Brocton musician stays on track | News, Sports, Jobs

0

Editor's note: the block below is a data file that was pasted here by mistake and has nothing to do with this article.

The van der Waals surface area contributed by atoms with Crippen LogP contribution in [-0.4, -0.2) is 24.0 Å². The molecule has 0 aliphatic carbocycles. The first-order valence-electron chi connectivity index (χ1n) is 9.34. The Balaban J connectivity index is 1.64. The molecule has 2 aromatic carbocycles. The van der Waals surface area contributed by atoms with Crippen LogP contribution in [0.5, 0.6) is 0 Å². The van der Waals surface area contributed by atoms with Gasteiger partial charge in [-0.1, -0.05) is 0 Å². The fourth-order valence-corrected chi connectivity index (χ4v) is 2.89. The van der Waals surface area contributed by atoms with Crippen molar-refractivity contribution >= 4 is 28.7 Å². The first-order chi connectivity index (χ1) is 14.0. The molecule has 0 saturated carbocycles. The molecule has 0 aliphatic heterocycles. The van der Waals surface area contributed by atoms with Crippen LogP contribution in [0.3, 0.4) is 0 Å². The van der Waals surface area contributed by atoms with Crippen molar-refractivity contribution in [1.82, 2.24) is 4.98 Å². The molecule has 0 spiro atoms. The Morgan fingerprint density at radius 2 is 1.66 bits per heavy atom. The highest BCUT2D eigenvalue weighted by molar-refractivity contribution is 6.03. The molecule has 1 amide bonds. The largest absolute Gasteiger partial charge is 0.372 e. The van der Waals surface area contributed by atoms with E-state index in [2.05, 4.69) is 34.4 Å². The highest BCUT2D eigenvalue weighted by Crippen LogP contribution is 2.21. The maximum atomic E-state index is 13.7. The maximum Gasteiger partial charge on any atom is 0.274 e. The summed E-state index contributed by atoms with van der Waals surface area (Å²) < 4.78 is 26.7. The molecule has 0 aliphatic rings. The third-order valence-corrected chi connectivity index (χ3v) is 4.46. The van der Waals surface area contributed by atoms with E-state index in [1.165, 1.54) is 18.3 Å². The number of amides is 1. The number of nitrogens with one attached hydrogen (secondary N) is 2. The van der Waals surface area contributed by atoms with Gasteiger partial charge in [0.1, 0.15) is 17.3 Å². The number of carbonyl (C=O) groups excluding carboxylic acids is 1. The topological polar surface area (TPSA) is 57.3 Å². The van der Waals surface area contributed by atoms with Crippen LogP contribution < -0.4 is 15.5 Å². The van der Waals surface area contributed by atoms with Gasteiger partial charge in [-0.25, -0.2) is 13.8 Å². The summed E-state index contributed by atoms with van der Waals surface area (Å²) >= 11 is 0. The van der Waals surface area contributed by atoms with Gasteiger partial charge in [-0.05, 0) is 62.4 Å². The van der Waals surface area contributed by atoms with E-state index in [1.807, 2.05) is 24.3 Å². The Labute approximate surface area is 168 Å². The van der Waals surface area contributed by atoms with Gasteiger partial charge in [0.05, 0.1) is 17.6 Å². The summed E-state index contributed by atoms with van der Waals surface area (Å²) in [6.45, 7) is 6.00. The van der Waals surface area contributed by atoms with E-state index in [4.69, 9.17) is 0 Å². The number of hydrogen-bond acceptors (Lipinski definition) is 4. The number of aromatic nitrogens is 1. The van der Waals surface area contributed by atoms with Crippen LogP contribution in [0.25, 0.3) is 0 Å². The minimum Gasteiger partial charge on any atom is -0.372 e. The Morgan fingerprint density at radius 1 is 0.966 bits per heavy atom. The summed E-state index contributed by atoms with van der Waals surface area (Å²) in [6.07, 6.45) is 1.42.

By ANTHONY DOLCE [email protected] Collin Lacki of Brocton has accomplished a lot in his 21 years. In such a short time, Lacki has been in several different bands and even released his own Extended Play last month, titled “Flipside.” And all of his musical accomplishments become even more impressive when you find out he can’t really see. A month before his fifth birthday, Lacki said cataracts were found on his eyes, and since then he has had 13 eye surgeries over the years, and his vision has also fluctuated over that time. When he was around 10, Lacki said his vision was near perfect, but when he was 12 he began to develop glaucoma, causing vision loss in his left eye. Then, at almost 14, he had to undergo surgery on his right eye from which he has never recovered to this day, leaving him with limited sight in his left eye. “Right now I’m pretty much completely blind in my right eye and can see a foot in front of me with my left eye,” Lacki said. Lacki comes from a family with strong military ties and has always seen himself following in the footsteps of the many men in his family before him. However, once his vision got worse and worse, military goals had to be put aside. What should not have been overlooked was his love of music, which began at the age of eight, learning to play the keyboard on his grandfather’s electric organ. “He taught me how to play when I was very young,” he said. “It piqued my curiosity and I’ve had it ever since. I kept the muscle memory of when I played when I was younger and now I learned to play better recently. Lacki was in his first band at age 16, a metal band called Through the Storm, although the band couldn’t weather the storm as all of the members were old enough to go to college. But Through the Storm gave Lacki his first real chance at songwriting. See MUSICIAN, Page A3 Musician “They had a singer who ended up leaving, so I started taking over songwriting and that was my first experience writing music,” he said. declared. “Whether it’s good or not, probably not, I was 16, but that was my first experience of seeing music as an outlet to bring out any kind of emotion and make other people hear it.” Lacki then attended Niagara County Community College, where he really focused on making the piano his main instrument, as opposed to the bass guitar, which was his main instrument in high school. Lacki took private lessons with a few of the teachers, who he said were very good and accommodating to him and how he needed to learn. NCCC, in a rock ensemble class, is also where Lacki met the members of his next band, Tedesco Knows Best, with Tom Tedesco and Connor Best. Together they played their first show in May 2021. “In a rock set, they split us up into bands and made a bunch of bands and we had a performance at the end of the semester,” Lacki said. “Thomas (Tedesco) came to class and wasn’t even a student, and one thing led to another and I joined as a keyboard player. We’ve done a bunch of shows since. With Tedesco Knows Best, Lacki had the chance to open for The Tubes at the Riviera Theater in October 2021, among many other shows. And while staying with the band, Lacki has recently focused more on his own music. Lacki has begun recording his own music two years ago at Arkwright Loft Studios and his latest EP, “Flipside”, he said, really signifies his change of philosophy. “I started to appreciate the world around me and all that what life had to offer despite my vision loss and unlike the music I wrote before, which was very angry and negative,” Lacki said. “This new release definitely depicts my change to a more positive person. “This fall, Lacki will leave the NCCC for r attend Belmont University in Nashville, Tennessee, where he will pursue music therapy, which he describes as his ironclad dream job. “The trope with musicians is that they have to find a real job, so I want music therapy to be my real job,” Lacki said. “It’s my security. I was in a deep depression and music pulled me out of it. Music has helped me so much and if I can do the same with other people in music therapy, and if I can help people do something I love, that’s the dream job. But there is a dream job above the dream job: Performing. Ultimately, Lacki wants to be a performing artist first and foremost. After his first performances at the age of 16 in Brocton, he just can’t get that initial taste out of his mouth. “After tasting for the first time, I can’t go back,” Lacki said. “I would like to be a performing musician for a living, so whether it’s through therapy or performance, I want to spread good messages through my songs.” Lacki’s EP is available to listen to on all platforms including YouTube, Spotify, Apple Music and more. You can also find Lacki on his Facebook page, Collin Lacki Music. The Tedesco Knows Best Facebook page can also be found by searching for the group name. Photo submitted Collin Lacki released his own Extended Play titled “Flipside” last month.